Negative binomial regression, with adjustment for age, indicated that the average rate of CE errors per drive was almost 4× higher for the drivers with AMD than the control drivers (1.42 vs. 0.36, respectively; rate ratio [RR] 3.05, 95% confidence interval [CI] 1.47–6.36, P = 0.003). When the AMD group was stratified by disease severity, those with intermediate AMD had significantly higher rates of CEs compared with controls (RR 4.39, 95% CI 1.80–10.71, P = 0.001), while the differences did not reach significance when those with early AMD were compared with controls (RR 2.11, 95% CI 0.87–5.11, P = 0.10). The driving assessment was terminated early due to safety concerns in nine drivers; the proportion was 3× higher in the drivers with AMD than controls but this difference was not significant (AMD: n = 6 (18%) versus controls: n = 3 (6%), Fisher's Exact Test, P = 0.146). 
The most common type of driving behavior errors in both groups were those involving observations in the blindspot, however, there were no significant between group differences. Drivers with AMD made significantly more errors involving observation (P = 0.015), lane keeping (P = 0.044), and gap selection (P = 0.036). In both groups, most driving errors were made in situations where drivers had to merge, however there were no between group differences. Drivers with AMD made significantly more driving errors at traffic light-controlled intersections (P = 0.001). 
In the separate linear regression models with adjustment for age, motion sensitivity was significantly associated with the driver safety ratings of the AMD drivers (standardized beta = −0.460; P = 0.005; Fig.). None of the other visual measures, including contrast sensitivity (standardized beta = 0.204; P = 0.202), visual acuity (standardized beta = −0.233; P = 0.152), worse eye MD (standardized beta = −0.088; P = 0.585), better eye MD (standardized beta = 0.084; P = 0.606), or IVF central 10° (standardized beta = 0.138; P = 0.394) were significantly associated with driver safety ratings. 
Figure
 
Scatterplot representing the association between motion sensitivity and driver safety ratings in the older drivers with AMD.
Figure
 
Scatterplot representing the association between motion sensitivity and driver safety ratings in the older drivers with AMD.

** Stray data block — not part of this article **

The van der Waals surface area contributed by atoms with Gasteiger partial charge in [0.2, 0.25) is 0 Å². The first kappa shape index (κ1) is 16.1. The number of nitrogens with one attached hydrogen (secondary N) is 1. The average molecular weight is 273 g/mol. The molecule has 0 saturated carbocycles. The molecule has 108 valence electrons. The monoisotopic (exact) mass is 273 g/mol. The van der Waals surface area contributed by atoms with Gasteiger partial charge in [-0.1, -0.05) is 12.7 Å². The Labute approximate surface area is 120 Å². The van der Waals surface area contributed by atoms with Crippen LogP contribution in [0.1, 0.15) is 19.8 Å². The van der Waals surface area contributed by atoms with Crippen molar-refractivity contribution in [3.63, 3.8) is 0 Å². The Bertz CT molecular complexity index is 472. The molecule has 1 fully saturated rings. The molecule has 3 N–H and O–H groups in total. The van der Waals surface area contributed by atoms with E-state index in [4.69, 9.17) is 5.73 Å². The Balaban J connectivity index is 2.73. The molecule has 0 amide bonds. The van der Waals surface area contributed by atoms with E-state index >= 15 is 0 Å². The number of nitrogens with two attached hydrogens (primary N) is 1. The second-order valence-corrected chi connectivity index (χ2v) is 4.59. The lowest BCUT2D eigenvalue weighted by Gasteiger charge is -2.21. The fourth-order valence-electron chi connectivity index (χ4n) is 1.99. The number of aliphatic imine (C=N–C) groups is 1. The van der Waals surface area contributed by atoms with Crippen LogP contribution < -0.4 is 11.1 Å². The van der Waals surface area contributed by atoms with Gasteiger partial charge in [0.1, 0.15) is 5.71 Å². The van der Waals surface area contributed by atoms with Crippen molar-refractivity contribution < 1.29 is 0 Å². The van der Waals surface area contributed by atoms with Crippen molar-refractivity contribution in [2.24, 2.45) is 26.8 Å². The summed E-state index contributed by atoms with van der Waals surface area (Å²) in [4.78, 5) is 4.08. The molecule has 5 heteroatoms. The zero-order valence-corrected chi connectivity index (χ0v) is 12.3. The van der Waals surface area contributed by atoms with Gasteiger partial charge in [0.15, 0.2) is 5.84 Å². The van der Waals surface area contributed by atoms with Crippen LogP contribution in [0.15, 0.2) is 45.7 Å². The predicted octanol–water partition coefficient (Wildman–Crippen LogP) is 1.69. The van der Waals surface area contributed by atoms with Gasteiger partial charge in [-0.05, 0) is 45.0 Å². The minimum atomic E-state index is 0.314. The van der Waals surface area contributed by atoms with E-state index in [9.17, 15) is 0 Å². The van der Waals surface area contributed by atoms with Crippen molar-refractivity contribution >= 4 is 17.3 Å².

Discussion
In this cross-sectional study, we demonstrated that older drivers with AMD as a group have impaired driving performance compared with age-matched controls without AMD. It is important to note, however, that there was a wide range of performance, with some drivers with AMD being rated as safe to drive. Collectively, the drivers with AMD had significantly higher rates of critical errors, with more errors made in more complex situations that involved traffic light–controlled intersections. Specific driving behavior errors exhibited by the AMD drivers involved observation of the driving environment, lane keeping, and appropriate gap selection. Importantly, of all of the visual function measures included in this study, a measure of central motion sensitivity was the only one that demonstrated a significant association with driving safety. 
The drivers with AMD made more errors that involved observation, lane keeping, and selecting appropriate gaps in the traffic. Many of these errors suggest that the AMD drivers had difficulties in appropriately scanning and observing the environment, extracting relevant information regarding road signs, road markings, and other road users, and planning ahead regarding whether to progress or yield (give way), selection of appropriate gaps in traffic, changing lane, or pulling in and out of traffic. Our finding that lane keeping was challenging for the drivers with AMD supports that of a previous study of 10 AMD drivers, where maintaining correct lane position was a problem in both simulator and open-road driving situations.16 Conversely, a recent simulator study of older drivers with binocular central scotomas failed to find problems with lane positioning.19 Simulator studies have also reported that pedestrian hazard detection rates are significantly poorer among older drivers with binocular central scotomas, even when appearing in the seeing areas of their visual field compared with age-matched controls,17,18 this supports our findings of observation problems for drivers with AMD.